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Custody is having responsibility for the day-to-day care of the child.
Who has custody of the child?
Married parents are automatically joint custodians of their child.
In cases of divorce/separation, one parent is usually granted custody. The child(ren) reside permanently with the parent who has custody, while the other parent is granted access to the children. Separated/divorced parents can also be joint custodians, even if the child spends some or all of their time living with one parent, with both parents having an equal duty to care for the child.
In the case of unmarried parents,
- An unmarried mother is the sole custodian of the child.
- An unmarried father can apply to the court for custody of his child under section 11(4)(b) of the Guardianship of Infants Act 1964 as amended. The father can apply for joint or sole custody.
The Children and Family Relationships Act 2015 amended the Guardianship of Infants Act 1964 to allow for a wider range of people to apply for custody:
- A relative of the child.
- A parent's spouse, civil partner, or cohabitant (for at least 3 years) where they shared parenting of the child for at least 2 years.
- A person with whom the child resides can apply for custody if they have had day-to-day care of the child for at least 1 year and there is no parent or guardian to exercise guardianship.
On This Page
The Application Process
Applications for custody are generally made in the District Court. Contact your local District Court for information on how to apply for custody.
You can represent yourself in court, however it is advisable to get legal advice and representation.
Contact details for solicitors is available here. To check your eligibility for legal aid, contact your local law centre.
The Guardianship of Infants Act 1964 as amended by the Children and Family Relationships Act 2015 (section 18A) provides that where a guardian or parent of a child has been granted custody by court order and it is unreasonably denied, a guardian/parent of the child may apply to the court for an enforcement order.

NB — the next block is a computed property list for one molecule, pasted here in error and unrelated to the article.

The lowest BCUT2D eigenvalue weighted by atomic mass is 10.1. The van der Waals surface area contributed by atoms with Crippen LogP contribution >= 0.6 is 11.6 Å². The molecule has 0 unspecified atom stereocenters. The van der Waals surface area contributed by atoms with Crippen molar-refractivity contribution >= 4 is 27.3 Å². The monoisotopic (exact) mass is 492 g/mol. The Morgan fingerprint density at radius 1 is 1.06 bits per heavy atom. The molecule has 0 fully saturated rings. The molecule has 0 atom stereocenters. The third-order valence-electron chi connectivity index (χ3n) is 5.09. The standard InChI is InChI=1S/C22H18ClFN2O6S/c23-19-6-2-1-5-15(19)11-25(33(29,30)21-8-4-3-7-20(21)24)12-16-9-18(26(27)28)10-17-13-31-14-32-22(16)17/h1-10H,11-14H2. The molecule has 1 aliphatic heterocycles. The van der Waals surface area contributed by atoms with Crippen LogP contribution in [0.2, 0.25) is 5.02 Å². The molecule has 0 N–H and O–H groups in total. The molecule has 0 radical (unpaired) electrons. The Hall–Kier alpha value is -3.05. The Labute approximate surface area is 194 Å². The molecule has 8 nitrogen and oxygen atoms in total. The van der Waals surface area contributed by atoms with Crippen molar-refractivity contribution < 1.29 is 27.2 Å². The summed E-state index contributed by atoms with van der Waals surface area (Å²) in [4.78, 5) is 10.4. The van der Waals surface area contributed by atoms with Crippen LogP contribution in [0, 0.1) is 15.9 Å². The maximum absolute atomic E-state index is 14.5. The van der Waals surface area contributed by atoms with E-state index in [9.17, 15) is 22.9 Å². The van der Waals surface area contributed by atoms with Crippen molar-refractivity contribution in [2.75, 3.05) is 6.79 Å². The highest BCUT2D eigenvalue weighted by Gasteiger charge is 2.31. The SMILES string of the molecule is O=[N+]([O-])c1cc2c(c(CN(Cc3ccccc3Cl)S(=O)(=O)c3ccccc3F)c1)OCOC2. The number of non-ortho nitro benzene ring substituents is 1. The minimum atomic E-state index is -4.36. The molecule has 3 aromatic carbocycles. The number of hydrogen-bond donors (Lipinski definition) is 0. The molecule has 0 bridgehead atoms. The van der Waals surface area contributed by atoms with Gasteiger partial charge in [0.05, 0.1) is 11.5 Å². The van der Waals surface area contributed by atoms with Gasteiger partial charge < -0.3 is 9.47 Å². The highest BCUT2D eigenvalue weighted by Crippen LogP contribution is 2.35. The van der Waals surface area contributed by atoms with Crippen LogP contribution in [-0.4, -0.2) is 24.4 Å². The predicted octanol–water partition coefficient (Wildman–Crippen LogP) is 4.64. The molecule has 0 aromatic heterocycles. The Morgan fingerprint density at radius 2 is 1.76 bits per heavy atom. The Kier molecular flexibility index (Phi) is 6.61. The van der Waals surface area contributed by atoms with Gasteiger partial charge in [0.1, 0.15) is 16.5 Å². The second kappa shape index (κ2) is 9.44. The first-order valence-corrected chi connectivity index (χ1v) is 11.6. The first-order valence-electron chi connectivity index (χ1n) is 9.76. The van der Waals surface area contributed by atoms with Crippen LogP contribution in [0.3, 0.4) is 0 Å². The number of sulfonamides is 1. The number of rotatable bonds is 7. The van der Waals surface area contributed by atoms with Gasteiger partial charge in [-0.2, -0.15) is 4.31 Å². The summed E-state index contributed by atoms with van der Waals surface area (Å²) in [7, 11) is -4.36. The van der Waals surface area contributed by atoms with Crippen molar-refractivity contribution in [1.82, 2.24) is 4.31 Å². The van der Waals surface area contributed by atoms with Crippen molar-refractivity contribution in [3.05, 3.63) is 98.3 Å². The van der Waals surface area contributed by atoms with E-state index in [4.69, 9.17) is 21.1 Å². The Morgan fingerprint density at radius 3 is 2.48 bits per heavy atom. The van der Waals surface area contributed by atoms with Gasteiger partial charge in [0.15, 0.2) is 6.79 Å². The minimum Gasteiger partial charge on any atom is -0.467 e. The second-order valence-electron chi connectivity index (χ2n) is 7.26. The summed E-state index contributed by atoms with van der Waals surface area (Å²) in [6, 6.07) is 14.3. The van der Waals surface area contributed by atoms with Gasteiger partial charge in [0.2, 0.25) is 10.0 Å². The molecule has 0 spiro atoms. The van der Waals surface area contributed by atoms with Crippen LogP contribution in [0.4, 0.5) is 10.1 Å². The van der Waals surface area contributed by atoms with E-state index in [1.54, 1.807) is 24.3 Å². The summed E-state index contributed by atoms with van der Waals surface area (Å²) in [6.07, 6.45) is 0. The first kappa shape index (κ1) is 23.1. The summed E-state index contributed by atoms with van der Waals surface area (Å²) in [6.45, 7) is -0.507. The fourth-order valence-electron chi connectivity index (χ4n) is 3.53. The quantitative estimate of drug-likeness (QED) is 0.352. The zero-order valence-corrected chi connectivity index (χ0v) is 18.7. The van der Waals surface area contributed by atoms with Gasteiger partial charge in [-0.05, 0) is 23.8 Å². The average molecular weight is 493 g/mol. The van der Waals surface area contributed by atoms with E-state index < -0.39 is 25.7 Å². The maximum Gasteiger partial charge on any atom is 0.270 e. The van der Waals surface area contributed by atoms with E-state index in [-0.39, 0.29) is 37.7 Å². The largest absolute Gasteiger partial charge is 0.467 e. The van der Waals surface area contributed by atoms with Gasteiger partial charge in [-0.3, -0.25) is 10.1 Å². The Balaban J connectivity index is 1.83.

An enforcement order may provide for one or more of the following:
- That the applicant be granted additional access to the child.
- That a parent/guardian be reimbursed for any necessary expenses sustained by the applicant in attempting to exercise his or her right to custody.
- That either or both parties in order to ensure future compliance, attend one of the following: a parenting programme, family counselling, or receive information on mediation.
- The Courts Service of Ireland answers the following questions:
- What is custody?
- What happens when married parents separate?
- What is the position where the parents are not married?
- Can other people apply for custody?
- How to make an application for custody
- Questions arising for cohabiting couples in relation to custody of children is addressed by Citizens Information.
- Treoir provides useful information and resources on the custody of children.
|Legal Aid Board||
Tel: (066) 947 1000
Locall No: 1890 615 200
|www.legalaidboard.ie||Head Office, Quay Street, Cahirciveen, Co. Kerry|
Free Legal Advice Centres
Tel:+353 (0)1 8745690
Locall: 1890 350 250
|email@example.com||www.flac.ie||13 Lower Dorset Street, Dublin 1|
|Family Mediation Service||
Tel:+353 (0)1 8747446
9 Lower Ormond Quay, Dublin 1
The Courts Service
|01 1 888 6000||www.courts.ie||15 – 24 Phoenix Street North, Smithfield, Dublin 7|
Tel: (0)1 6700120
|firstname.lastname@example.org||www.treoir.ie||14 Gandon House, Custom House Square, IFSC, Dublin 1, Ireland|